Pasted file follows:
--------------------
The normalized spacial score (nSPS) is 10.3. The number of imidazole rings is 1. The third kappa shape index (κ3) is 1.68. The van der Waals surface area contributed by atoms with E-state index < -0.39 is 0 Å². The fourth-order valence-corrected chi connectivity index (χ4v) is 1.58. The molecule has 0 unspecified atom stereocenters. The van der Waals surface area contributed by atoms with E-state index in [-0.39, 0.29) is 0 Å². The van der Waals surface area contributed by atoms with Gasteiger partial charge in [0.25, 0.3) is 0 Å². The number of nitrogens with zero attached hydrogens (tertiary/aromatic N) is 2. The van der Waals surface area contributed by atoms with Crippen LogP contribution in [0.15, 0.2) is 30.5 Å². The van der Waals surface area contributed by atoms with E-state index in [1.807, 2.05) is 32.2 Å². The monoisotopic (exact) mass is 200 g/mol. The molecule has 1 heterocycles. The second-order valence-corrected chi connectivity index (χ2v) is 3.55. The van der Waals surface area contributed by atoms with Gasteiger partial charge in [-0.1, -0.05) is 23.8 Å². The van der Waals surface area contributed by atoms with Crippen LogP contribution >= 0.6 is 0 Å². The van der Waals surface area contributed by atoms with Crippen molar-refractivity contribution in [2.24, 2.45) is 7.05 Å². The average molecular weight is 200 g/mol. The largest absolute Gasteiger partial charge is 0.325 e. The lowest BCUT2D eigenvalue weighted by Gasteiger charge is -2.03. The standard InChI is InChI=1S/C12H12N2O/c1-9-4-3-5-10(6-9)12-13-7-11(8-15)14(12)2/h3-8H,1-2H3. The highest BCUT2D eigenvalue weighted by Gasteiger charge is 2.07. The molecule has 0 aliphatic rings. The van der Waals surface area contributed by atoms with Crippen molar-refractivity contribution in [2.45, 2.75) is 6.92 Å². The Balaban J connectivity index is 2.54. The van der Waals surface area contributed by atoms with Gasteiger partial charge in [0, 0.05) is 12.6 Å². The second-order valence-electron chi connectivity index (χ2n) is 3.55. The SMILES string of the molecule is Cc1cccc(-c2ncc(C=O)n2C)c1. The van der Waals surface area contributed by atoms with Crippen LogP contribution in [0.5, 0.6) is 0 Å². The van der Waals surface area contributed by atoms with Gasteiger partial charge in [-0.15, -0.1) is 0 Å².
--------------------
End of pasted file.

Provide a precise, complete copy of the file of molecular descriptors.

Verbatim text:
The normalized spacial score (nSPS) is 10.3. The number of imidazole rings is 1. The third kappa shape index (κ3) is 1.68. The van der Waals surface area contributed by atoms with E-state index < -0.39 is 0 Å². The fourth-order valence-corrected chi connectivity index (χ4v) is 1.58. The molecule has 0 unspecified atom stereocenters. The van der Waals surface area contributed by atoms with E-state index in [-0.39, 0.29) is 0 Å². The van der Waals surface area contributed by atoms with Gasteiger partial charge in [0.25, 0.3) is 0 Å². The number of nitrogens with zero attached hydrogens (tertiary/aromatic N) is 2. The van der Waals surface area contributed by atoms with Crippen LogP contribution in [0.15, 0.2) is 30.5 Å². The van der Waals surface area contributed by atoms with E-state index in [1.807, 2.05) is 32.2 Å². The monoisotopic (exact) mass is 200 g/mol. The molecule has 1 heterocycles. The second-order valence-corrected chi connectivity index (χ2v) is 3.55. The van der Waals surface area contributed by atoms with Gasteiger partial charge in [-0.1, -0.05) is 23.8 Å². The van der Waals surface area contributed by atoms with Crippen LogP contribution >= 0.6 is 0 Å². The van der Waals surface area contributed by atoms with Crippen molar-refractivity contribution in [2.24, 2.45) is 7.05 Å². The average molecular weight is 200 g/mol. The largest absolute Gasteiger partial charge is 0.325 e. The lowest BCUT2D eigenvalue weighted by Gasteiger charge is -2.03. The standard InChI is InChI=1S/C12H12N2O/c1-9-4-3-5-10(6-9)12-13-7-11(8-15)14(12)2/h3-8H,1-2H3. The highest BCUT2D eigenvalue weighted by Gasteiger charge is 2.07. The molecule has 0 aliphatic rings. The van der Waals surface area contributed by atoms with Crippen molar-refractivity contribution in [2.45, 2.75) is 6.92 Å². The Balaban J connectivity index is 2.54. The van der Waals surface area contributed by atoms with Gasteiger partial charge in [0, 0.05) is 12.6 Å². The second-order valence-electron chi connectivity index (χ2n) is 3.55. The SMILES string of the molecule is Cc1cccc(-c2ncc(C=O)n2C)c1. The van der Waals surface area contributed by atoms with Crippen LogP contribution in [0.5, 0.6) is 0 Å². The van der Waals surface area contributed by atoms with Gasteiger partial charge in [-0.15, -0.1) is 0 Å².